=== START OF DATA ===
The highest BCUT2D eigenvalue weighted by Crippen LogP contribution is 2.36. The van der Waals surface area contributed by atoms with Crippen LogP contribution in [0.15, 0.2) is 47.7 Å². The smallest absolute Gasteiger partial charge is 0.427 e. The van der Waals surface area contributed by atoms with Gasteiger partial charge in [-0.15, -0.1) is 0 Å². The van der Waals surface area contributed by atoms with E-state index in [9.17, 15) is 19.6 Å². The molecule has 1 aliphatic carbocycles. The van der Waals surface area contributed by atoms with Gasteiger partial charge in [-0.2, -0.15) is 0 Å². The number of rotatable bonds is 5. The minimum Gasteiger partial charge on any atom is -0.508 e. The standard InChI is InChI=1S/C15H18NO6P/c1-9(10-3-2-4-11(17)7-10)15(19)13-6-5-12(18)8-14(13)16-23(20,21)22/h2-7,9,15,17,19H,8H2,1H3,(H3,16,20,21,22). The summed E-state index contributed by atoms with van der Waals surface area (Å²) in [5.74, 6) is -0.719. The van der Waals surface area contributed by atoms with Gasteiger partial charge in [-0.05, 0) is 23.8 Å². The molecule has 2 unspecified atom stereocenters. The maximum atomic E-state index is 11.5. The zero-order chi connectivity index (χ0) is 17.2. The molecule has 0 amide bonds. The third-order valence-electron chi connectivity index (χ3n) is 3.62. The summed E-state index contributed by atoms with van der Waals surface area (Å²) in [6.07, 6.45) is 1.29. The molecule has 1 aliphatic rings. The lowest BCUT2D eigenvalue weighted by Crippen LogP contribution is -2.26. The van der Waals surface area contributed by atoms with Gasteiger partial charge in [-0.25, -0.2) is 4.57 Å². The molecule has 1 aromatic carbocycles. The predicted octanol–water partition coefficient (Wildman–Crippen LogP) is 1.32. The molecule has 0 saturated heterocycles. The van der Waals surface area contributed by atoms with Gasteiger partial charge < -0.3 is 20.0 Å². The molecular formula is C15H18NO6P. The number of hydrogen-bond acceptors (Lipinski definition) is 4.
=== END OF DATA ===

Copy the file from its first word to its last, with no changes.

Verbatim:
The highest BCUT2D eigenvalue weighted by Crippen LogP contribution is 2.36. The van der Waals surface area contributed by atoms with Crippen LogP contribution in [0.15, 0.2) is 47.7 Å². The smallest absolute Gasteiger partial charge is 0.427 e. The van der Waals surface area contributed by atoms with Gasteiger partial charge in [-0.15, -0.1) is 0 Å². The van der Waals surface area contributed by atoms with E-state index in [9.17, 15) is 19.6 Å². The molecule has 1 aliphatic carbocycles. The van der Waals surface area contributed by atoms with Gasteiger partial charge in [-0.2, -0.15) is 0 Å². The number of rotatable bonds is 5. The minimum Gasteiger partial charge on any atom is -0.508 e. The standard InChI is InChI=1S/C15H18NO6P/c1-9(10-3-2-4-11(17)7-10)15(19)13-6-5-12(18)8-14(13)16-23(20,21)22/h2-7,9,15,17,19H,8H2,1H3,(H3,16,20,21,22). The summed E-state index contributed by atoms with van der Waals surface area (Å²) in [5.74, 6) is -0.719. The van der Waals surface area contributed by atoms with Gasteiger partial charge in [-0.05, 0) is 23.8 Å². The molecule has 2 unspecified atom stereocenters. The maximum atomic E-state index is 11.5. The zero-order chi connectivity index (χ0) is 17.2. The molecule has 0 amide bonds. The third-order valence-electron chi connectivity index (χ3n) is 3.62. The summed E-state index contributed by atoms with van der Waals surface area (Å²) in [6.07, 6.45) is 1.29. The molecule has 1 aliphatic rings. The lowest BCUT2D eigenvalue weighted by Crippen LogP contribution is -2.26. The van der Waals surface area contributed by atoms with Gasteiger partial charge in [-0.25, -0.2) is 4.57 Å². The molecule has 1 aromatic carbocycles. The predicted octanol–water partition coefficient (Wildman–Crippen LogP) is 1.32. The molecule has 0 saturated heterocycles. The van der Waals surface area contributed by atoms with Gasteiger partial charge < -0.3 is 20.0 Å². The molecular formula is C15H18NO6P. The number of hydrogen-bond acceptors (Lipinski definition) is 4.